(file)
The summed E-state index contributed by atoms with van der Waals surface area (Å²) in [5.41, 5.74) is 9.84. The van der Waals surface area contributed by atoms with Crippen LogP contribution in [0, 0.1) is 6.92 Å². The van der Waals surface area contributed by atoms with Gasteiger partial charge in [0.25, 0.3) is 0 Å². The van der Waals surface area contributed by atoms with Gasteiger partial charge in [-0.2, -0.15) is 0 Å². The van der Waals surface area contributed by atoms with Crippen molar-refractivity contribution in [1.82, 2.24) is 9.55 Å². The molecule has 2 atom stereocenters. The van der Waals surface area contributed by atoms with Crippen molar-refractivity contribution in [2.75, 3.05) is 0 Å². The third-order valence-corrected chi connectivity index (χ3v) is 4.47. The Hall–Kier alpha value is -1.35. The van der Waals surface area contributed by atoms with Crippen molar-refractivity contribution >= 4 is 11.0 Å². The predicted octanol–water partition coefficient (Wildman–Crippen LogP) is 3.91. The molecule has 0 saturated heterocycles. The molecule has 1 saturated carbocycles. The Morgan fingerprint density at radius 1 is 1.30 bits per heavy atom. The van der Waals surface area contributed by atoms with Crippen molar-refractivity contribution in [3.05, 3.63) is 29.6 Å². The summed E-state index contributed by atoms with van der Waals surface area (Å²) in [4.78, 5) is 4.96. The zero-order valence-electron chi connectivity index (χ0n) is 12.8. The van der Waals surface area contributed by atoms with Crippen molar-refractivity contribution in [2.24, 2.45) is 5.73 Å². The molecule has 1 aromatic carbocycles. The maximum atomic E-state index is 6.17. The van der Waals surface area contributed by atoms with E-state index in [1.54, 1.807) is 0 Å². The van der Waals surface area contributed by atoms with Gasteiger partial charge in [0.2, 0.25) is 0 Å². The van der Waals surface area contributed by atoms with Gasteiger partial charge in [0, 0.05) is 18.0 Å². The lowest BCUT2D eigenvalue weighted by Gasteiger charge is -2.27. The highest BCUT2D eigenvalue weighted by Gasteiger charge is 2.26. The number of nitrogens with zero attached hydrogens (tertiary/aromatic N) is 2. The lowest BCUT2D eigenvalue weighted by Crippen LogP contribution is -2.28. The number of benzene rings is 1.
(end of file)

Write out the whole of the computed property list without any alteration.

The summed E-state index contributed by atoms with van der Waals surface area (Å²) in [5.41, 5.74) is 9.84. The van der Waals surface area contributed by atoms with Crippen LogP contribution in [0, 0.1) is 6.92 Å². The van der Waals surface area contributed by atoms with Gasteiger partial charge in [0.25, 0.3) is 0 Å². The van der Waals surface area contributed by atoms with Gasteiger partial charge in [-0.2, -0.15) is 0 Å². The van der Waals surface area contributed by atoms with Crippen molar-refractivity contribution in [1.82, 2.24) is 9.55 Å². The molecule has 2 atom stereocenters. The van der Waals surface area contributed by atoms with Crippen molar-refractivity contribution in [2.75, 3.05) is 0 Å². The third-order valence-corrected chi connectivity index (χ3v) is 4.47. The Hall–Kier alpha value is -1.35. The van der Waals surface area contributed by atoms with Crippen molar-refractivity contribution >= 4 is 11.0 Å². The predicted octanol–water partition coefficient (Wildman–Crippen LogP) is 3.91. The molecule has 0 saturated heterocycles. The molecule has 1 saturated carbocycles. The Morgan fingerprint density at radius 1 is 1.30 bits per heavy atom. The van der Waals surface area contributed by atoms with Crippen molar-refractivity contribution in [3.05, 3.63) is 29.6 Å². The summed E-state index contributed by atoms with van der Waals surface area (Å²) in [4.78, 5) is 4.96. The zero-order valence-electron chi connectivity index (χ0n) is 12.8. The van der Waals surface area contributed by atoms with Crippen molar-refractivity contribution in [2.24, 2.45) is 5.73 Å². The molecule has 1 aromatic carbocycles. The maximum atomic E-state index is 6.17. The van der Waals surface area contributed by atoms with E-state index in [1.54, 1.807) is 0 Å². The van der Waals surface area contributed by atoms with Gasteiger partial charge in [0.2, 0.25) is 0 Å². The van der Waals surface area contributed by atoms with Gasteiger partial charge in [0, 0.05) is 18.0 Å². The lowest BCUT2D eigenvalue weighted by Gasteiger charge is -2.27. The highest BCUT2D eigenvalue weighted by Gasteiger charge is 2.26. The number of nitrogens with zero attached hydrogens (tertiary/aromatic N) is 2. The lowest BCUT2D eigenvalue weighted by Crippen LogP contribution is -2.28. The number of benzene rings is 1.